clock menu more-arrow no yes

Filed under:

Portland modernist master John Yeon gets due in new retrospective

The native Portlandia defined the region’s modernist aesthetic

Aubrey Watzek House, Portland, Oregon, 1937.
Photo by Jeremy Bittermann courtesy of Portland Art Museum

A retrospective of the work of late modernist architect John Yeon is currently on exhibit at the Portland Art Museum.

Quest for Beauty: The architecture, Landscapes, and Collections of John Yeon” showcases the buildings and art collections of the native Portlandian, whose work defined much of the region’s architecture and beyond, greatly influencing what came to be known as the Northwest regional style of modernism.

The exhibition highlights some of his best-known projects, which include the historic Watzek House (1937), the Portland Visitors Information Center (completed in 1949, it was Yeon’s only major non-residential commission), and the Shaw House (1950)—all of which combine modernist principles with East Asian influences.

Interior shot of Aubrey Watzek House.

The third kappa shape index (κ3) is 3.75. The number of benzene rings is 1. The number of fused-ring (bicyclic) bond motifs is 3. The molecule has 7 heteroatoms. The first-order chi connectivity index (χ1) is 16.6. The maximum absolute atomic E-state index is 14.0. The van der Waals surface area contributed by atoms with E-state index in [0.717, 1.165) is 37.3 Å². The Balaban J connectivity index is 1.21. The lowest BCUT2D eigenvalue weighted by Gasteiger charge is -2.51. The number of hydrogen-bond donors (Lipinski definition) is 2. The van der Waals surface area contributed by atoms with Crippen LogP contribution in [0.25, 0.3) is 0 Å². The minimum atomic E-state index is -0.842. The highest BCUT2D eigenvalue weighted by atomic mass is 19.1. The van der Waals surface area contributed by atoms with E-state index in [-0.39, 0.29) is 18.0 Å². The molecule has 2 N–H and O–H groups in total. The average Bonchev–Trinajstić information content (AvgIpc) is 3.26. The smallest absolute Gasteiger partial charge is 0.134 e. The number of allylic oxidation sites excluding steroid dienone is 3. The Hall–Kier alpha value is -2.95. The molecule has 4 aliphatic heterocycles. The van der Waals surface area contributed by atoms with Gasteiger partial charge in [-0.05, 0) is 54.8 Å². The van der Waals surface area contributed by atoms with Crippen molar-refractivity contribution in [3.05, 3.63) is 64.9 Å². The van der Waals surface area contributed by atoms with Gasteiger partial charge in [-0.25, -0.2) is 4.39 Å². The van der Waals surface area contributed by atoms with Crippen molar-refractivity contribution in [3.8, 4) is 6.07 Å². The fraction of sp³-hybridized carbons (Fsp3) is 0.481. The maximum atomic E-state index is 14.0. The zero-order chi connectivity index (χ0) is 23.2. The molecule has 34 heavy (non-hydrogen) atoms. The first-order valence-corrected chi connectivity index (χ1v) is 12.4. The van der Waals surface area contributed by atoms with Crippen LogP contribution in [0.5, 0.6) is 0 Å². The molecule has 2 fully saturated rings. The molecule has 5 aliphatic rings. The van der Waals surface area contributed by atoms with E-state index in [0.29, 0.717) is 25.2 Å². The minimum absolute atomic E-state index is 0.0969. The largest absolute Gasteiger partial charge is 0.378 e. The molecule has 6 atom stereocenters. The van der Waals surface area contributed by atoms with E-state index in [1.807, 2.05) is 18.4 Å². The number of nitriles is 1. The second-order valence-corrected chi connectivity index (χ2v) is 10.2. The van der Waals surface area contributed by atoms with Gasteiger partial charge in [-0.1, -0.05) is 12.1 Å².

Photo by Jeremy Bittermann

Born in 1910, Yeon was also known as a planner, conservationist, historic preservationist, and an urban activist who fought to preserve some of the Northwest’s most important vistas including the Columbia River Gorge, the Oregon Coast, and Olympic National Park.

The Portland Visitors Information Center, 1948.
Photo: Roger Sturtevant Collection, Oakland Museum of California
Interior shot of the Portland Visitors Information Center.
Roger Sturtevant Collection, Oakland Museum of California

And as an avid collector of Chinese, Japanese, Korean, and European art, furniture, and decorative objects, Yeon incorporated all of these influences into his work.

“Quest for Beauty,” on view through September 3, presents Yeon’s original models and drawings alongside photographs by midcentury architectural photographers and a selection of Yeon’s art collection to showcase, according to a press release, “a restless eye and mind that could absorb the lessons of centuries of Asian and European art while developing an original vision for the Pacific Northwest.